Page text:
It was at my first meeting with XR Zaragoza that someone mentioned walking to Glasgow from Spain.
‘Lunatics!’ I thought. ‘Have they any idea how bad the weather will be in Scotland in October?’
Well, that was 2020, just before the COP was cancelled.
And now here we are, counting down the days to COP26 2021, and I appear to be one of the walkers.
No rest days.
Three days were we reckon we can do 35km ( that’s 22 miles)
Like I said, lunatics!!
I could talk about the climate emergency, and how it’s happening NOW, and how the people who produced least carbon dioxide are suffering the most.
I could list the floods, wildfires and record breaking temperatures that have hit us across the world this year.
I could talk about species extinction, how insects we need to pollinate our food are dying; how so many species are moving through the stages of threatened, vulnerable, endangered, towards extinction.
I could talk about consumerism and capitalism: how rich countries are awash with plastic products that no one needs; how we can’t have infinite growth on a finite planet.
I could talk about social justice and racism, about how the rich are getting richer while use of food banks and homelessness are rising.
But all of those things still don’t answer the question of why I’m walking to Glasgow.
I’m walking to be visible, to make my voice heard. To shout about the climate emergency, to engage others to shout out too, to pressurise politicians to do more than make empty promises.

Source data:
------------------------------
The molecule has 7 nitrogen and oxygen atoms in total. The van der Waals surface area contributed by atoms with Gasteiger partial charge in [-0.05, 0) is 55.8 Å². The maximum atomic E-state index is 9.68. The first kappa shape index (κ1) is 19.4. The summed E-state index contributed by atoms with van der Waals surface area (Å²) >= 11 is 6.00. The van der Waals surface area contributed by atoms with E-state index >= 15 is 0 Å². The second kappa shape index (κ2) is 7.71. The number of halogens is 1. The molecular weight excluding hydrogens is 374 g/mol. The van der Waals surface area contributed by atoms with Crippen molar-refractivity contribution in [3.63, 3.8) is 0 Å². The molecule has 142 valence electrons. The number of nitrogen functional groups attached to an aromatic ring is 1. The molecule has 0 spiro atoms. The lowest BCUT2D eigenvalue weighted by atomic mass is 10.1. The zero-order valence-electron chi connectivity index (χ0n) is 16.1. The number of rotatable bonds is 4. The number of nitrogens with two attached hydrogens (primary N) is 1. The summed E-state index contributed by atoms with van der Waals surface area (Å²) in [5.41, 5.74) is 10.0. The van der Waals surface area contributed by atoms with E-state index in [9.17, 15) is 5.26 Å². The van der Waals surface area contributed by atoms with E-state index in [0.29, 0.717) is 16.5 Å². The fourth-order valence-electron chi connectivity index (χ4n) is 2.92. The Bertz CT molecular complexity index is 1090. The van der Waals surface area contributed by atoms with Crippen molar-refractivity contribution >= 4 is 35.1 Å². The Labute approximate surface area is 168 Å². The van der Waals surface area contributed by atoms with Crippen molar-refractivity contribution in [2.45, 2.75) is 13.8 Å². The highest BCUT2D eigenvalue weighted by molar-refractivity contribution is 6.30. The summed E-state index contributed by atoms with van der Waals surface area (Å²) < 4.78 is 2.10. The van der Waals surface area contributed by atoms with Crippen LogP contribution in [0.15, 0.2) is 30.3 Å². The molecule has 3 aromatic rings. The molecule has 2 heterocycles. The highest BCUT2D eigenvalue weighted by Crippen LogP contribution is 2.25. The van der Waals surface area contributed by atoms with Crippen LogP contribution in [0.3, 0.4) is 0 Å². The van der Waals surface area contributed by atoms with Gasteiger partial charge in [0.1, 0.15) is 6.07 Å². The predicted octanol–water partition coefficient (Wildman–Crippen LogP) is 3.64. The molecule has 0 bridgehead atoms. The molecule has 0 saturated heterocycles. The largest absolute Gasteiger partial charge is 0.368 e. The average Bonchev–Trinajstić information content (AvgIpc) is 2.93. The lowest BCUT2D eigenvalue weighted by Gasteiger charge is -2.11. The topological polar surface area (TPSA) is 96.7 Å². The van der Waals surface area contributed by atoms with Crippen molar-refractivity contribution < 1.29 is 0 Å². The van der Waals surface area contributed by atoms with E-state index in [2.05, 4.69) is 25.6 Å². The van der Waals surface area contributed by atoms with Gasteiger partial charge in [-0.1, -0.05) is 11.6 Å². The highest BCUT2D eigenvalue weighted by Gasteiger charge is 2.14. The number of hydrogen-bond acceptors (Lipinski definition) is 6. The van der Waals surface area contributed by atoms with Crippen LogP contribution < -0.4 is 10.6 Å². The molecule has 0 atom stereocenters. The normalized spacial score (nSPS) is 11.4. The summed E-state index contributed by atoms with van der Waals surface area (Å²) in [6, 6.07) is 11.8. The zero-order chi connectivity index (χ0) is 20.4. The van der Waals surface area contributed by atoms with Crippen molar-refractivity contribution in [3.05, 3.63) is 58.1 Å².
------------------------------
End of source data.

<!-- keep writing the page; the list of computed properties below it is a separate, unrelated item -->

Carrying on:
I’m thinking about the 3.5% rule of Erica Chenoweth, that if enough people show their love and rage and fear, then we can change.
I’m walking because I feel I have a duty to do something: that doing nothing is not an honourable option.
And because we’re walking, we’ve sparked actions and rallies throughout England and Scotland (and one in Spain too).
Because we’re walking, I’ve contacted so many people, from Extinction Rebellion, from Friends of the Earth, from Greenpeace, from the Green Party, from Climate Action Networks, from churches and Meeting Houses and many other individuals, all of whom are protesting, organising, connecting and supporting for a movement of people who care about climate justice and social justice.
I am proud to know them, and proud to be a part of this movement.
In Spain, there’s an idiom; we talk about ‘adding our grain of sand’: all I can do is add my grain of sand to the movement, and so I do it.